We took our first electric roadtrip as a family last weekend, as the children got Columbus Day (and the preceding Friday + the following Tuesday) off. We headed to Guntersville, Alabama on Saturday, where my parents live by the state park.
But first, we stopped at a Nissan dealer in Rome to fill up on electricity and then headed northwest to Scottsboro, where airports’ unclaimed baggage is sold in a giant superstore.
The children got sunglasses and watches; the Mrs got jewelry; I got impatient to get some BBQ across the street.
After we had our BBQ, we headed to Guntersville just in time to watch the Alabama game with my folks (also UA alumni). The next morning after church, my dad joined our crew to head up to Huntsville’s Botanical Garden, meeting my friend Jim Bob (whom I’ve known since 9th grade) and his family for the tour. We loved it. It was decorated for the fall with a Scarecrow Trail, Sorghum maze, and lots of things for children to crawl on or climb.
Then we parked by a Whole Foods to charge up again, using the hour or so for some shopping at a sale at Mountain High and having sushi at a new restaurant called Maki Fresh.
The next morning, Jim Bob’s family went with ours to explore Cathedral Caverns. Led by our guide, “Rooster,” we explored the biggest and best cave I’ve ever visited (and I spent a good bit of time in caves as a child in middle Tennessee).
We were glad Rooster carried a flashlight, because just as we concluded the tour and were as far from the entrance (and daylight) as we could possibly be, the power went out in the entire state park (and surrounding town).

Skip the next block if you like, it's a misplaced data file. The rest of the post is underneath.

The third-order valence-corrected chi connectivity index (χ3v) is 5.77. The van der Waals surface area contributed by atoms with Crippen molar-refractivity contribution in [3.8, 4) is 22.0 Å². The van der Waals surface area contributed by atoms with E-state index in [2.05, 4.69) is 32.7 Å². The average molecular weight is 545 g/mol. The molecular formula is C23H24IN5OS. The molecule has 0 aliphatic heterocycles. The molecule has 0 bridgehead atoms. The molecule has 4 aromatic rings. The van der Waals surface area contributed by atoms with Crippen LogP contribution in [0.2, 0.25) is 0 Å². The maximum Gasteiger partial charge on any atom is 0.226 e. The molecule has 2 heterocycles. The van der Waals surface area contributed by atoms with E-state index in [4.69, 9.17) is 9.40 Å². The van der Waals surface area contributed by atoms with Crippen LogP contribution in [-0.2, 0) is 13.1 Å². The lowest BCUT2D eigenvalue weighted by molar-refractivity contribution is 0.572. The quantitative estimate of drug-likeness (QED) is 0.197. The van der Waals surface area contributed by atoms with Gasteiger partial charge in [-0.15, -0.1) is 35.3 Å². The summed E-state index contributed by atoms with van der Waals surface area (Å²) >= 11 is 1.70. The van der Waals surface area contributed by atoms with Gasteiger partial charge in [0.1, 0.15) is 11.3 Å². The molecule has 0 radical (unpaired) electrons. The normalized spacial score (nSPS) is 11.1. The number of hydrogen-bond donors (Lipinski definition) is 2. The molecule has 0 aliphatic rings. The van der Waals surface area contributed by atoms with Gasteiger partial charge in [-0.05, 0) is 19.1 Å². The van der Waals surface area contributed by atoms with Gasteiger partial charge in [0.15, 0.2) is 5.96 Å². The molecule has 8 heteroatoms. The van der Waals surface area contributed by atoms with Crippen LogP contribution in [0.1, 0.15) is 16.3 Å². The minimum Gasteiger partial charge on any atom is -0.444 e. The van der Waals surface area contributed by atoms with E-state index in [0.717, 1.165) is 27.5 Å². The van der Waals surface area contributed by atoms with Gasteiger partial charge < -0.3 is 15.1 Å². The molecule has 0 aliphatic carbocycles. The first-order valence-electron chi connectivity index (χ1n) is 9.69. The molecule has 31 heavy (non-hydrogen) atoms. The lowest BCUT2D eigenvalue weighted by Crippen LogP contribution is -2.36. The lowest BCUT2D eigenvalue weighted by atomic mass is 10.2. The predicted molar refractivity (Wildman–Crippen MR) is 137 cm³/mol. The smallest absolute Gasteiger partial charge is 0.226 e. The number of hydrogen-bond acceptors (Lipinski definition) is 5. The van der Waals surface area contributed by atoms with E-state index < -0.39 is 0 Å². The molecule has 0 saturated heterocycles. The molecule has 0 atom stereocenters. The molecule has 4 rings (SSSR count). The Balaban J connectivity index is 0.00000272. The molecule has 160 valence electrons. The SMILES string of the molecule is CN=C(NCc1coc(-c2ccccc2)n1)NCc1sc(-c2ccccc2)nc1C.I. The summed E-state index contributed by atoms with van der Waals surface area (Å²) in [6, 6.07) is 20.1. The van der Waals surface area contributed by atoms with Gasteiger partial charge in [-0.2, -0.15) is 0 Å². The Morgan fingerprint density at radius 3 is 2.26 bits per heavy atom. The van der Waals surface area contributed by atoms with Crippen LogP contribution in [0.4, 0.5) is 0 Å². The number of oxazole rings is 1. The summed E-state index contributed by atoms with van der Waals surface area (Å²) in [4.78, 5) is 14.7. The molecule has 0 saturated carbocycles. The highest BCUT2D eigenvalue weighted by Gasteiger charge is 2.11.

We then returned to my parents’ house for a BBQ lunch. I got a picture of Jim Bob’s children with mine just before they headed home to Birmingham.
The next morning, we went to the city harbor, where replicas of the Nina (the most historically accurate Columbus replica ship ever built) and the Pinta ships were available for touring.
We followed a school field trip’s tour to learn about how the ships were built of wood and iron, using only hand tools, and how they decided not to build the Santa Maria, because it was much larger than the other two, so it couldn’t have made it up through the rivers that the other two are using for its 11-month tour (and the original didn’t make it back from the New World anyway, as it got stuck on a coral reef and had to be taken apart and turned into a fort).
Then we packed the car and headed up to the Chattanooga airport to use the super charger and headed south down I-75 toward Atlanta, stopping for Mexican food in Cartersville.
Our first electric road trip was a success! It was a little scary on Sunday night when we got back from the trip to/from Huntsville with 6 people in the car, as the projected mileage was not as good as the actual mileage, and there are no high speed chargers in Guntersville (or even Huntsville). I was worried about the next day’s trip and then heading home the day after that. All we had nearby was my folks’ 110v plug next to their garage, which provided a whopping 3 miles/hour of charge. I looked for RV campgrounds and found one rather close by at the state park we could use, but instead, we took my mom’s car to the caverns on Columbus Day, allowing over 36 hours of continuous charging before heading home (by way of Chattanooga) on Tuesday. That said, I enjoy the challenge. I like knowing we have set stops to relax, eat, shop, or exercise a bit. And, not having to pay for gas or use nasty gas station restrooms is pretty nice.
Our next excursion is next week, when he head a bit farther away, to Saint Simons Island, and then there’s talk of trying to head out west between Christmas and New Year’s (as in, way out west…to the Grand Canyon and back!). That will require significantly more planning, but I believe we’re up for it. And is there a better way to see the American West than by following Route 66 and/or the interstate? No way.